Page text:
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Not only do they offer current prices on all of your U.S. coins, but they are also loaded with tons of useful knowledge about coins.
Where do you think I learned everything I know today?
Only half of it came through actual experience of owning coins. The other half is from reading through several price guides, coin books, and articles on coins.
U.S. Coin Price Guide Books
Following are some of the differences between the most popular coin price guides.
There are several coin price guides out there made by different companies, however I only use a few so I’m not familiar with a lot of them.
Official Red Book Coin Price Guide
The Red Book is published by Whitman.
They’re one of the more popular distributors of coin supplies, and they are frequently referred to often by coin dealers as a reliable source of information about U.S. coins and American currency.
The Red Book offers coin prices as well as hundreds of color coin photos, historic information on coins, and explanations of how to grade your coins.
The Red Book has been valued by hobbyists for more than five decades as a comprehensive reference to historical data and current retail prices for all United States coins. Chapters in the book include detailed listings of Colonial coins, from 1616 to the opening of the federal mint, and all United States coins, including early American coins and tokens, early mint issues, regular mint issues, proofs, private, state and territorial gold, silver and gold commemorative issues. Source
Official Black Book Coin Price Guide
The Black Book is published by House of Collectibles.
It is sometimes referred to as the Black Book, and it’s also a popular price guide among coin collectors.
The Black Book breaks down average coin values for all types of U.S. coins and also provides information on coin grading, mintmarks, and other useful bits of coin info, including some detail on coin auctions.
The Official Blackbook has all the information you rely on, including current values of coins, more than 18,000 prices, expert tips on buying and selling coins, and lists of coin publications and associations. Plus, a new updated market review traces current trends in collecting and investing. New treasures in U.S. coins are discovered every year — and this guide will help you evaluate and find those hidden assets. Source
Official Blue Book Coin Price Guide
There is also a Blue Book, although I’m not sure exactly what the differences are in it. It is published by Whitman — just like the Red Book is. The only difference may be that it is a softback book, and it’s a little cheaper.
The Blue Book is a coin price guide that informs you on the approximate amount of money you can expect to get if you sell your coins to a coin dealer.
Since 1942, the Blue Book has been the annual reference used by U.S. coin dealers to make buying offers. Likewise, coin collectors use it to find out what dealers will pay for their coins. Features: Average dealer buying prices for U.S. coins from 1616 to today, historical information, actual-size photographs of hundreds of coins, grading and collecting tips, and detailed mintage records. Source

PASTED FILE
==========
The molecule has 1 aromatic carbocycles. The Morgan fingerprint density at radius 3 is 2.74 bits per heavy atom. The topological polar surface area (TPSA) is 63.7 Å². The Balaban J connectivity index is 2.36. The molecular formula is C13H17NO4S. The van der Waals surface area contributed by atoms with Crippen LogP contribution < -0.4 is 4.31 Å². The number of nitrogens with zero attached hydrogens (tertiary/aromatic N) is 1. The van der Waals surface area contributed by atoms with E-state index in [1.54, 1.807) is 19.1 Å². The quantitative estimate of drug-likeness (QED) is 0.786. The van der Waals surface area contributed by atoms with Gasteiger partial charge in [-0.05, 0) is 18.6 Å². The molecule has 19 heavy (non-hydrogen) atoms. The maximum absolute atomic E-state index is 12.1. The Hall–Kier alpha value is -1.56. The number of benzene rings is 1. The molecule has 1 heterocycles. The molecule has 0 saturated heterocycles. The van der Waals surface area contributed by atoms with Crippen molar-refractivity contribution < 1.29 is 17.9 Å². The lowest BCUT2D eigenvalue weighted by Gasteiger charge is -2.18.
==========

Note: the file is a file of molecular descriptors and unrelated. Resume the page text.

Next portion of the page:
The Best Coin Price Guide: Red Book vs Black Book
Both the Red Book and the Black Book list every U.S. coin ever minted.
Well, price for one. The Red Book comes in hardback and spiral editions whereas the Black Book is a soft paperback. You can pick up a copy of the Black Book for about half the price of the Red Book.
I prefer the Red Book because it offers a lot more details about the coins, such as where the mint marks are on the coins you’re looking up, close-up pictures of double died coins, close-up pictures of errors on coins, history of the coins, etc.
The Black Book also gives a brief description and sometimes a little history, but not as mush information as the Red Book offers. The Red Book also has full color photos, whereas the Black Book only uses black and white photographs.
You do not have to use either of these books if you don’t wish. You may find another book that is more to your liking. But my first pick is the Red Book.
How To Decipher The Codes Inside Price Guides
Inside coin price guides you will find abbreviations such as G, VG, F, VF, EF, AU, MS, PF, BU, etc. So what do these abbreviations mean?
Well, if you open up one of these books and try to find a price of a coin without reading the front sections first you may be a little baffled. Here is the breakdown:
G = Good – Refers to a coin with a grade of Good.
VG = Very Good – Refers to a coin with a grade of Very Good.
F = Fine – Refers to a coin with a grade of Fine.
VF = Very Fine – Refers to a coin with a grade of Very Fine.
EF = Extra Fine – Refers to a coin with a grade of Extra Fine.
AU = About Uncirculated – Refers to a coin with a grade of About Uncirculated.
MS = Mint State – Refers to a coin with a grade of Mint State.
PF = Proof – Refers to a Proof coin.
BU = Brilliant Uncirculated – Refers to a coin or roll of coins in Brilliant Uncirculated condition.
Now, there are several levels to each coin grade. Even if the difference between two of the same coin is only one number and not detectable to the naked eye, the difference in price could be a lot. For instance, coin grades will contain levels such as G-4, VG-8, F-12, VF-20, EF-40, AU-50, MS-60, PF-70 and everything in between.
Of the coin price guides discussed here, the Red Book tends to be more helpful for beginners when trying to identify the grade of a coin — to some extent. However, being able to accurately grade a coin really comes mostly from experience and a keen eye.
I have been collecting and trading coins for years. Coin collecting is a hobby for me, and I’ve done a lot of research about coins through the years.